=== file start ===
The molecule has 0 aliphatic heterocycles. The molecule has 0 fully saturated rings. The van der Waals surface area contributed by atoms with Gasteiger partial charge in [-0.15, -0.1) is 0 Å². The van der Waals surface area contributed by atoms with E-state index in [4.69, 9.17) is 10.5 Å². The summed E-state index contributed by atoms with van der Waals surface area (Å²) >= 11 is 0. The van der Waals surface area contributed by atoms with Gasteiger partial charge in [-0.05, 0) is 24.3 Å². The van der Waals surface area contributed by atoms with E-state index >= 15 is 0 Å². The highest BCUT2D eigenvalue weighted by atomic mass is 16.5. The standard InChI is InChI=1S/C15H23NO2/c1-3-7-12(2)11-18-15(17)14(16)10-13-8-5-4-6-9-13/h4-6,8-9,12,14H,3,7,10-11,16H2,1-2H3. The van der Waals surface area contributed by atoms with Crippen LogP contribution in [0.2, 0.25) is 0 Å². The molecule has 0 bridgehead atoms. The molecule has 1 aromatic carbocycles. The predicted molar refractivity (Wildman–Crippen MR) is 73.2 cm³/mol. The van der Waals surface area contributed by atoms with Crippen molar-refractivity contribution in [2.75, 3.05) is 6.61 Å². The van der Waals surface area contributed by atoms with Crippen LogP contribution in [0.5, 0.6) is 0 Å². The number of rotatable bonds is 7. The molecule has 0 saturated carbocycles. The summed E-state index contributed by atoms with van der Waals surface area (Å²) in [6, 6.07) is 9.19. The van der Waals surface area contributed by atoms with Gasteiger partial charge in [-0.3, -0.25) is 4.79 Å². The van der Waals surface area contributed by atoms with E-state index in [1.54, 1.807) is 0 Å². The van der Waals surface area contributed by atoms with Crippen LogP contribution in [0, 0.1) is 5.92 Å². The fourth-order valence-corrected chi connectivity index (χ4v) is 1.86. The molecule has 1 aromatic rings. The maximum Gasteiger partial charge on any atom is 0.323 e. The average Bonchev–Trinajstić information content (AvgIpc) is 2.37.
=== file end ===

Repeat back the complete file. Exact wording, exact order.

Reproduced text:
The molecule has 0 aliphatic heterocycles. The molecule has 0 fully saturated rings. The van der Waals surface area contributed by atoms with Gasteiger partial charge in [-0.15, -0.1) is 0 Å². The van der Waals surface area contributed by atoms with E-state index in [4.69, 9.17) is 10.5 Å². The summed E-state index contributed by atoms with van der Waals surface area (Å²) >= 11 is 0. The van der Waals surface area contributed by atoms with Gasteiger partial charge in [-0.05, 0) is 24.3 Å². The van der Waals surface area contributed by atoms with E-state index >= 15 is 0 Å². The highest BCUT2D eigenvalue weighted by atomic mass is 16.5. The standard InChI is InChI=1S/C15H23NO2/c1-3-7-12(2)11-18-15(17)14(16)10-13-8-5-4-6-9-13/h4-6,8-9,12,14H,3,7,10-11,16H2,1-2H3. The van der Waals surface area contributed by atoms with Crippen LogP contribution in [0.2, 0.25) is 0 Å². The molecule has 0 bridgehead atoms. The molecule has 1 aromatic carbocycles. The predicted molar refractivity (Wildman–Crippen MR) is 73.2 cm³/mol. The van der Waals surface area contributed by atoms with Crippen molar-refractivity contribution in [2.75, 3.05) is 6.61 Å². The van der Waals surface area contributed by atoms with Crippen LogP contribution in [0.5, 0.6) is 0 Å². The number of rotatable bonds is 7. The molecule has 0 saturated carbocycles. The summed E-state index contributed by atoms with van der Waals surface area (Å²) in [6, 6.07) is 9.19. The van der Waals surface area contributed by atoms with Gasteiger partial charge in [-0.3, -0.25) is 4.79 Å². The van der Waals surface area contributed by atoms with E-state index in [1.54, 1.807) is 0 Å². The van der Waals surface area contributed by atoms with Crippen LogP contribution in [0, 0.1) is 5.92 Å². The fourth-order valence-corrected chi connectivity index (χ4v) is 1.86. The molecule has 1 aromatic rings. The maximum Gasteiger partial charge on any atom is 0.323 e. The average Bonchev–Trinajstić information content (AvgIpc) is 2.37.